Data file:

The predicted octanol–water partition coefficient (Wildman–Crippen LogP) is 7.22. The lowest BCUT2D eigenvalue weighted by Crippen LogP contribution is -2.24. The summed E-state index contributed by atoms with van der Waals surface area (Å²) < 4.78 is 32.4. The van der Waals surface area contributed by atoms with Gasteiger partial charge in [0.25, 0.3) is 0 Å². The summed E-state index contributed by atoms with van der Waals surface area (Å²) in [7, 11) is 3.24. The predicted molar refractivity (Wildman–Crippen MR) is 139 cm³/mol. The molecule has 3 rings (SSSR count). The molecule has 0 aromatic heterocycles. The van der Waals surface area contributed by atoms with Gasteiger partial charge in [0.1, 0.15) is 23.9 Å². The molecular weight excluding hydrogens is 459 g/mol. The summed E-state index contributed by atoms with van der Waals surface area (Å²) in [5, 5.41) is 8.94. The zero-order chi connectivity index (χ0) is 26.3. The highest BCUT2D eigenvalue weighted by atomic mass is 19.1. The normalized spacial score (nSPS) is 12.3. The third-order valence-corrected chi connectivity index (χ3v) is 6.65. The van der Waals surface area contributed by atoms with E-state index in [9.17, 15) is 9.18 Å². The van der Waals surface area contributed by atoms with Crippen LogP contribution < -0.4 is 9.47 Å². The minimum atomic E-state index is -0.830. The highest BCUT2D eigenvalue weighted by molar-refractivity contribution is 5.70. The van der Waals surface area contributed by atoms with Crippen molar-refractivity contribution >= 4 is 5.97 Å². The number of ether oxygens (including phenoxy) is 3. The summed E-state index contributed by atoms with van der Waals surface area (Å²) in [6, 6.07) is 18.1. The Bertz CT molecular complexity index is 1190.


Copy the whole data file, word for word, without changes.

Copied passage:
The predicted octanol–water partition coefficient (Wildman–Crippen LogP) is 7.22. The lowest BCUT2D eigenvalue weighted by Crippen LogP contribution is -2.24. The summed E-state index contributed by atoms with van der Waals surface area (Å²) < 4.78 is 32.4. The van der Waals surface area contributed by atoms with Gasteiger partial charge in [0.25, 0.3) is 0 Å². The summed E-state index contributed by atoms with van der Waals surface area (Å²) in [7, 11) is 3.24. The predicted molar refractivity (Wildman–Crippen MR) is 139 cm³/mol. The molecule has 3 rings (SSSR count). The molecule has 0 aromatic heterocycles. The van der Waals surface area contributed by atoms with Gasteiger partial charge in [0.1, 0.15) is 23.9 Å². The molecular weight excluding hydrogens is 459 g/mol. The summed E-state index contributed by atoms with van der Waals surface area (Å²) in [5, 5.41) is 8.94. The zero-order chi connectivity index (χ0) is 26.3. The highest BCUT2D eigenvalue weighted by atomic mass is 19.1. The normalized spacial score (nSPS) is 12.3. The third-order valence-corrected chi connectivity index (χ3v) is 6.65. The van der Waals surface area contributed by atoms with E-state index in [9.17, 15) is 9.18 Å². The van der Waals surface area contributed by atoms with Crippen LogP contribution < -0.4 is 9.47 Å². The minimum atomic E-state index is -0.830. The highest BCUT2D eigenvalue weighted by molar-refractivity contribution is 5.70. The van der Waals surface area contributed by atoms with Crippen molar-refractivity contribution >= 4 is 5.97 Å². The number of ether oxygens (including phenoxy) is 3. The summed E-state index contributed by atoms with van der Waals surface area (Å²) in [6, 6.07) is 18.1. The Bertz CT molecular complexity index is 1190.